Mitt? You got a minute? It looks as if you have the nomination wrapped up. Congratulations. Not to rush things, but I have discovered the perfect vice-presidential choice for you. Her name is Dora the Explorer. Let me tell you: This kid is the real thing. A young, dynamic, attractive, bilingual Hispanic female with a big smile and — here’s the beauty part: a pet monkey, named Boots. Think: Sarah Palin without the baggage, but even better because Dora is a proven problem solver, just what you want in a VP. Trust me on this one Mitt, you could do worse, and very well may.
I have come to know Dora very well in the last year or so because, along with my three-year-old granddaughter, Jasmine, I watch The Dora the Explorer Show. Love it. Dora isn’t one of these Ron Paul or Newt Gingrich types, talking endlessly about esoteric stuff (moon shots manned by school kids to give them jobs, privatizing the Department of Defense, whatever). No, this kid delivers the goods. Each TV program presents her with a problem and she solves it in less than 30 minutes (a tad faster than Congress), not through rhetoric or spin or big donations, but by her own problem-solving method, relying on the private sector.
Here’s Dora’s method: Let’s say she’s walking with Boots (the location is unclear, but there are a lot of tropical trees and plants, so it might be Florida, as in lots of electoral votes). She learns of a big problem (e.g., a baby chick has lost her way and wants to get home to Chicken Coop Hill). Does Dora panic? Does she call in the Department of Chicken Security? Does she go on The View and kvetch? Does she go before the nation on TV and scare everybody? Not our Dora. She’s prepared. First, she reaches into her backpack and pulls out a map. Or, rather, Map (I don’t know if this is a last or first name), one of her chief aides. Map shows the way to the chick’s home. First you go through the Magic Forest, then you cross the Crocodile River, and then you arrive at the Chicken Coop Hill.
And this is why Dora can help you. She has a system of problem solving. She knows where to go to find out things. Once Map has shown the way, Dora, always inclusive, always a big-tent kind of leader, enlists the aid of a lot friends, often including her cousin Diego and a lot of jungle animals (maybe this isn’t Florida, you think?) who help her get through the Magic Forest and across Crocodile River. On the way she throws in a few Spanish words, just to let you know she’s read the polling data. In her ever-present backpack she has tons of stuff she can use to meets challenges. Need a hammer? Backpack has one. A mirror? Here it is. We’re talking leadership here: planning, not mere reaction, problem-solving, not rhetoric, private sector initiatives, not big government schemes.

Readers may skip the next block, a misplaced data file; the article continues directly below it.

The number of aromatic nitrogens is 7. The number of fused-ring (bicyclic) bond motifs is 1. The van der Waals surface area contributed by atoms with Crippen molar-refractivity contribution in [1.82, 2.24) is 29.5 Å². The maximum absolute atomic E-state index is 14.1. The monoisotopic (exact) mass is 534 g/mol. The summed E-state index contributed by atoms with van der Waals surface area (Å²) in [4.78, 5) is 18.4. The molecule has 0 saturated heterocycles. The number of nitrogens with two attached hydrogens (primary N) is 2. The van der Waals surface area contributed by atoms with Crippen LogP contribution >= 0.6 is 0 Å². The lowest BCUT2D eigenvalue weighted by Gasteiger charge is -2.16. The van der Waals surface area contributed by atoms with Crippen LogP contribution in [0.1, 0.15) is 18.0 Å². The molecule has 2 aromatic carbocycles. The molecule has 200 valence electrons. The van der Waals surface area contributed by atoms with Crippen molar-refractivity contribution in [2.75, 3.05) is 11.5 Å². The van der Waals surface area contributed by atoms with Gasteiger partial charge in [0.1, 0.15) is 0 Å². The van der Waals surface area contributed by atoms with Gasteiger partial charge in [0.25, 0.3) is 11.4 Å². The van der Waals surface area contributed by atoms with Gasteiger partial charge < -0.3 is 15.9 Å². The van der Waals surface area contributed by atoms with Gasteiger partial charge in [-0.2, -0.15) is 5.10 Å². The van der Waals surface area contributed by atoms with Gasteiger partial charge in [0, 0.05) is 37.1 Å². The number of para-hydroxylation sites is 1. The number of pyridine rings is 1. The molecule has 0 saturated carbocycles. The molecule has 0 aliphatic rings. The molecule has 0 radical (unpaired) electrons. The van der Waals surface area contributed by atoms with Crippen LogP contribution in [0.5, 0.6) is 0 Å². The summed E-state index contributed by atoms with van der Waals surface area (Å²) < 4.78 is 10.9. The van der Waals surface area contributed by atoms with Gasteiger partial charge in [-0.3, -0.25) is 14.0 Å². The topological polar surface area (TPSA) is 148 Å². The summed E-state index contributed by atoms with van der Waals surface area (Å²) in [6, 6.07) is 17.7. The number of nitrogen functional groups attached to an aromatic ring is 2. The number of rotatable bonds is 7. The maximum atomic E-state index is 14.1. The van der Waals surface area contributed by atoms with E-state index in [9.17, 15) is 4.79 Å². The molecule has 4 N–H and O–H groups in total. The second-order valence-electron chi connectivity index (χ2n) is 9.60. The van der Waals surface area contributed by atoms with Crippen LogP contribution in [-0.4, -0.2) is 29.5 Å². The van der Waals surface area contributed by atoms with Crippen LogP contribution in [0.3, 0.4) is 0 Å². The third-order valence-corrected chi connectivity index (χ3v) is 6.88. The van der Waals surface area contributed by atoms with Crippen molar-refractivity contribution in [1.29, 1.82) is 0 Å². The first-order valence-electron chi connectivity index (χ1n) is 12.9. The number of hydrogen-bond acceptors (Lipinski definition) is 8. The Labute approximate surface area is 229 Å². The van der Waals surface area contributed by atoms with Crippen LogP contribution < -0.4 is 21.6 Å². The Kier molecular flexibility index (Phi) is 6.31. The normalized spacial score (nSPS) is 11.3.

#more#Sure, there are setbacks along the way. There’s always an appearance by a fox named Swiper, who likes to, well, swipe things. In order to thwart Swiper’s schemes, Dora not only enlists the help of her animal and human friends, but, facing the camera, asks viewers to help her by yelling, “Swiper, no swiping!” (And by the way, when Swiper is defeated, Dora is magnanimous and doesn’t hold a grudge, a quality you might imitate.) This reaching out to an audience and asking them to help is exactly what a candidate needs, giving voters a chance to feel part of the team. In your acceptance speech you can say that the federal government is just like Swiper the Fox, and then lead the crowd in Tampa in a chant of “Swiper, no swiping,” the kind of catchy slogan that the Tea Party will love.
When the problem is solved, and the little chick is safely home with her mother, does Dora boast? Does Dora go on TV and say, “Under my leadership, this chick is home again”? Does she introduce the chick at a State of the Union Address?
No. Dora and Boots dance in glee, and then sing “We did it! We did it!” Get that, Mitt? We did it, and “we” involves everyone on the show (except Swiper) and everyone in the audience. Am I talking sense here? Am I getting across to you that no matter what your business background may be (and to be frank, pal, that is getting a little old), you need a map (call it a plan) to show the voters where you and they have to go. Sometimes in politics you have to ask, not tell. But in order to credibly ask for help, you have to show voters how you are going to improve things, a plan not a promise. People want to know how you are going get us through the various Magic Forests and cross the Crocodile Rivers you will meet as president.
The Dora method isn’t the dreaded “state planning” that all good conservatives fear. It is, instead, something we haven’t seen in Washington in decades: a systematic approach to problem-solving involving a leader who shares the credit, a plan that is well thought out, and, especially, a goal that is worth all the trouble. Don’t give us — you should excuse the expression — grandiose visions. Just show us how to get through the Magic Forest. Most politicians tell us what they want. But Dora reminds us that every leader has to have his or her own backpack out of which he can pull the tools he needs.
Sure, there’s a few problems. I’m not sure if the kid is a citizen, and she looks kind of young. I don’t know her last name, unless it is “Explorer,” and I’m not sure what demographic that fits. But you or your handlers can think of ways around little things like that. Think big. Dora’s audience may be little kids, but their parents vote and they all love Dora as much as I do. And when you win in November, remember: the first thing you do is dance with a monkey and lead the crowd in election headquarters in singing, “We did it! We did it!” I’d love to see how MSNBC covers that story.
— William F. Gavin is author of Speechwright and a former assistant to Senator James L. Buckley.